Foreword; W. Buckley. Introduction; F. Parra-Luna. Part I: A World of Values. 1. Systems thinking and human values: towards understanding performance in organizations; M.L.W. Hall. 2. The role of values in measuring performance of social systems; B. Buchanan. 3. Towards an axiological systems theory; F. Parra-Luna. Part II: Some Models for Defining Social Performance. 4. Some problems in the observation of performance; G. de Zeeuw. 5. The resolution of dilemmas and conflicts in approaching the performance of social systems through representation, evaluation and quantification; J. van Gigch. 6. A model for measuring the performance of social systems; F. Parra-Luna. 7. The potentialities of the sociocybernetic model in assessing political performance in non-stable society; P. Nicolopoulos. 8. Criteria of systems performance from a macro-sociological viewpoint; K.-H. Simon. 9. Distributed control in social systems; M. Schawaninger. 10. Space of state and performance's optimization: lessons of Russians' failures; V. Degtiar. 11. Conditions for testing performance; I. Bálsamo. Part III: Operational Approaches to the Concept of Social Performance. 12. Environmental balance and the performance of social systems; A. Sánchez Súcar. 13. The performance of education systems; R. Vanderstraeten. 14. Performance of health care units and the influence of management; F. Tretter. 15. Indicators of social performance in the heartland of the United States;D. Menanteau-Horta. 16. Global modeling and international performance; M.P. Byron. 17. Ther performance of the world system: a critical viewpoint; J.-L. Elohim. 18. An exploration into the measurement of social efficiency on the Internet; M. García Jara. Index.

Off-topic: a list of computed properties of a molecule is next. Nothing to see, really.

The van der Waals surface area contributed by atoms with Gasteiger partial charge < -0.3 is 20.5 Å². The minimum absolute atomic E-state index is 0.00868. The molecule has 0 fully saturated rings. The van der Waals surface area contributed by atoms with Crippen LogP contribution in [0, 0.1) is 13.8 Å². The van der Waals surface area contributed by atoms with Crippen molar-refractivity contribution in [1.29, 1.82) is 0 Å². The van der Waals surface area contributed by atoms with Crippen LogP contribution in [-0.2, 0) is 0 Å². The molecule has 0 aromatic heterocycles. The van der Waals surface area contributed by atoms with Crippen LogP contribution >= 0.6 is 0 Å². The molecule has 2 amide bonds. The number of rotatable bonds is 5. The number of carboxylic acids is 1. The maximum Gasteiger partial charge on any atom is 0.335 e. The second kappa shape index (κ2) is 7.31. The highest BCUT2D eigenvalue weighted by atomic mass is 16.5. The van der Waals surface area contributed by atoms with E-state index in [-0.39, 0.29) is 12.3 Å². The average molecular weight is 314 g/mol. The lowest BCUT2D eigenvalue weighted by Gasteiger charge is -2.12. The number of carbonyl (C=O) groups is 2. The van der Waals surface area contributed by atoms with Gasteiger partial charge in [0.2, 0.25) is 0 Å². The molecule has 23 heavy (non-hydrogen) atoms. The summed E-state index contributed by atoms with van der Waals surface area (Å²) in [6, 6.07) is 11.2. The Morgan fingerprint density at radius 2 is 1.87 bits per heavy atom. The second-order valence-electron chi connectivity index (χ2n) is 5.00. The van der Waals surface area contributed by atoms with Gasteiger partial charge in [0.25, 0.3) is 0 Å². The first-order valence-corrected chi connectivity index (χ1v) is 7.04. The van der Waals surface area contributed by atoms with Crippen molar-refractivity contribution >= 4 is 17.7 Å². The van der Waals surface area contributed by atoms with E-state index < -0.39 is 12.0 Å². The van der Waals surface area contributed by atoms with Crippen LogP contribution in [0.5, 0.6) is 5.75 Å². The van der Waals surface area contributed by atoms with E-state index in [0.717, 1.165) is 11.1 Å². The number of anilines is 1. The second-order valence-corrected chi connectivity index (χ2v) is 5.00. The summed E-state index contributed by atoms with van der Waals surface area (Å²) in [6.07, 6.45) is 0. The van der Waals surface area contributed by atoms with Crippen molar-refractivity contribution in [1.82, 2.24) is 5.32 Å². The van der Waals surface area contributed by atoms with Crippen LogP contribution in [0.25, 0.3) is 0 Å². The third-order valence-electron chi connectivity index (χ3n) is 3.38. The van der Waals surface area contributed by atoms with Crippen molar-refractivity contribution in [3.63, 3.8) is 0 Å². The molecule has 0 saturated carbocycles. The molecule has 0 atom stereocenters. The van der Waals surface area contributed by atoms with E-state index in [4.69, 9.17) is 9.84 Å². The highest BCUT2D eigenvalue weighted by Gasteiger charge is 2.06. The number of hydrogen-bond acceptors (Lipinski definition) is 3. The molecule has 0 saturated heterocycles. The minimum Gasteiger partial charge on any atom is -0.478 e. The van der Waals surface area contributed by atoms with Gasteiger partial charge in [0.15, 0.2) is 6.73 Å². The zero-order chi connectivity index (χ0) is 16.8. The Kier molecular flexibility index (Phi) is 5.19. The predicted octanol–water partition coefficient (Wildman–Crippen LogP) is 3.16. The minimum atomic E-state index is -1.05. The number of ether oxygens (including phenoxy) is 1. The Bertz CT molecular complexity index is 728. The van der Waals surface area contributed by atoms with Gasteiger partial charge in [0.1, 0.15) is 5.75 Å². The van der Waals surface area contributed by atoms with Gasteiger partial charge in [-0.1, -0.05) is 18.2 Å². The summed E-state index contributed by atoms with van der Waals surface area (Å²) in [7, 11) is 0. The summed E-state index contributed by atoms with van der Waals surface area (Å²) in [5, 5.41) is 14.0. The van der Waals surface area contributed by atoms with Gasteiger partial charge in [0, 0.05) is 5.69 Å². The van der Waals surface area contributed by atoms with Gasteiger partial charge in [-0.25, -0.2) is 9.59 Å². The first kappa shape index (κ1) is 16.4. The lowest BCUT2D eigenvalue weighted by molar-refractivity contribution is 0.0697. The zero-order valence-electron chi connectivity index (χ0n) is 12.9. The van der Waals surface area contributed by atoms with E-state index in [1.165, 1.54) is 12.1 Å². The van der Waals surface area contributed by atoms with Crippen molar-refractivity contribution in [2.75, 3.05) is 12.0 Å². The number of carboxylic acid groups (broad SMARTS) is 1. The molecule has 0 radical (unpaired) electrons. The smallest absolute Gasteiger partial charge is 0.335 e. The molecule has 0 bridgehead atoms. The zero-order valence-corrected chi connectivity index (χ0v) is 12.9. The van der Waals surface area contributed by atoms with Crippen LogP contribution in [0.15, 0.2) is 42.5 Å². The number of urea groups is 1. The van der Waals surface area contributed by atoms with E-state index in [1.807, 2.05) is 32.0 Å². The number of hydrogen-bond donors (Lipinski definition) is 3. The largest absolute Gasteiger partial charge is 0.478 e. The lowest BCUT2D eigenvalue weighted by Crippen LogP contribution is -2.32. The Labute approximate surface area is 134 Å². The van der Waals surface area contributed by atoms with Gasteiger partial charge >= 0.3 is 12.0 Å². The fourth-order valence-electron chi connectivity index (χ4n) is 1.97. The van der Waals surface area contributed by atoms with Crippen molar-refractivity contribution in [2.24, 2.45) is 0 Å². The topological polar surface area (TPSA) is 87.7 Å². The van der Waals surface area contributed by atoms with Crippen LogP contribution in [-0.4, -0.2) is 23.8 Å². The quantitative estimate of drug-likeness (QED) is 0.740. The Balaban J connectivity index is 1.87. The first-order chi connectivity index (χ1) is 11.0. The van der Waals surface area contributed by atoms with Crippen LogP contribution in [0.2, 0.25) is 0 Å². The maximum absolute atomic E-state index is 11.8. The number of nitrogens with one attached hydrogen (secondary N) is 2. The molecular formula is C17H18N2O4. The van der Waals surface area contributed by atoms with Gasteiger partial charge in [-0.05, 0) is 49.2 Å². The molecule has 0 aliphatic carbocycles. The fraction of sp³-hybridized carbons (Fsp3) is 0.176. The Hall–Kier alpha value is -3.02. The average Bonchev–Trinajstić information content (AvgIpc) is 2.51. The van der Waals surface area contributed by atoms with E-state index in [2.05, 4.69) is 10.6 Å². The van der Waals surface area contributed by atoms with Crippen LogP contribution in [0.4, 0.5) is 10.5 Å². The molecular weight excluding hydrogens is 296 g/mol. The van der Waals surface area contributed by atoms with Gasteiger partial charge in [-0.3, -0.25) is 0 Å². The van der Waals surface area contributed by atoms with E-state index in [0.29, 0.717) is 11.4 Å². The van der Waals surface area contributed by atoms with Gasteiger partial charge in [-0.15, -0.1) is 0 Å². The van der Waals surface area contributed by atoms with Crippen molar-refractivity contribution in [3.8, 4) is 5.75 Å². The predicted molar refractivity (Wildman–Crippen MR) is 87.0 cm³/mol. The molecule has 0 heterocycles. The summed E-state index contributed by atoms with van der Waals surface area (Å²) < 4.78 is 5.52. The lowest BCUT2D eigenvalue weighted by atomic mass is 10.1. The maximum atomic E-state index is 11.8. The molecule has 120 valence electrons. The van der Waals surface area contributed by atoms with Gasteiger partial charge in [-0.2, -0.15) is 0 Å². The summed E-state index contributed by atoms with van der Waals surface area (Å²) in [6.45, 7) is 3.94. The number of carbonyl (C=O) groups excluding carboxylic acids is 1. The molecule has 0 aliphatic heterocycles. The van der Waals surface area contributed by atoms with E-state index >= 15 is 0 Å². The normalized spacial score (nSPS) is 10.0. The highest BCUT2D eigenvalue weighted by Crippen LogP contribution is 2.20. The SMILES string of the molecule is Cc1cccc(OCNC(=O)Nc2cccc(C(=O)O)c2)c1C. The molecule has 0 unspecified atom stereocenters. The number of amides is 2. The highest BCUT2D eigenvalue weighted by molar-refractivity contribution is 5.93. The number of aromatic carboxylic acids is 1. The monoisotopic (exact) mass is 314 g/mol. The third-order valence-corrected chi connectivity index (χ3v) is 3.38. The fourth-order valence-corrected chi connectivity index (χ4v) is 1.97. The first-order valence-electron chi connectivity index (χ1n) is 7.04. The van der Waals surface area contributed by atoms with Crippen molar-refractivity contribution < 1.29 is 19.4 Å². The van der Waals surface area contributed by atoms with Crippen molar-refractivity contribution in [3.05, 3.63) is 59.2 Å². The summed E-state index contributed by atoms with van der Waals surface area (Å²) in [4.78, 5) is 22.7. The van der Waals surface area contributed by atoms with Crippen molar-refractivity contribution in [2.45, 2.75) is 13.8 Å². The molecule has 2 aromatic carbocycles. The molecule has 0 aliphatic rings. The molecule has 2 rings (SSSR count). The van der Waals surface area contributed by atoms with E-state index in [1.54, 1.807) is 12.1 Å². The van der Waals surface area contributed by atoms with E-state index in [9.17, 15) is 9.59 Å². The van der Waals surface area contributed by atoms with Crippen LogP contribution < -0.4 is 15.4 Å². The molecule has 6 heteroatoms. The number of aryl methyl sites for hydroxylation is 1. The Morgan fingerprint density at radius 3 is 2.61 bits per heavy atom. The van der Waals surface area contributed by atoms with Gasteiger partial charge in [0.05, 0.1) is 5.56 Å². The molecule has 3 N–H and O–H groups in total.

It can be said that the concept of performance of social systems is one of the most relevant, since all social systems - from the family, through the enterprise, to the Nation state - are only interesting in obtaining as high a performance as possible. The difficulties encountered when dealing with the concept of performance have been recognized and few books until now ventured to tackle the task, mainly because of the following three big problems: the lack of a theoretical-operational model; the lack of valid data; and the lack of computer facilities. Today these obstacles have been overcome and this is the first book based on different systemic perspectives (value theory, modelling, observation and quantification) which offers the possibility of defining and working out the concept.
The book should be of great interest to sociologists, political scientists, economists, organizational theorists, managers and politicians.
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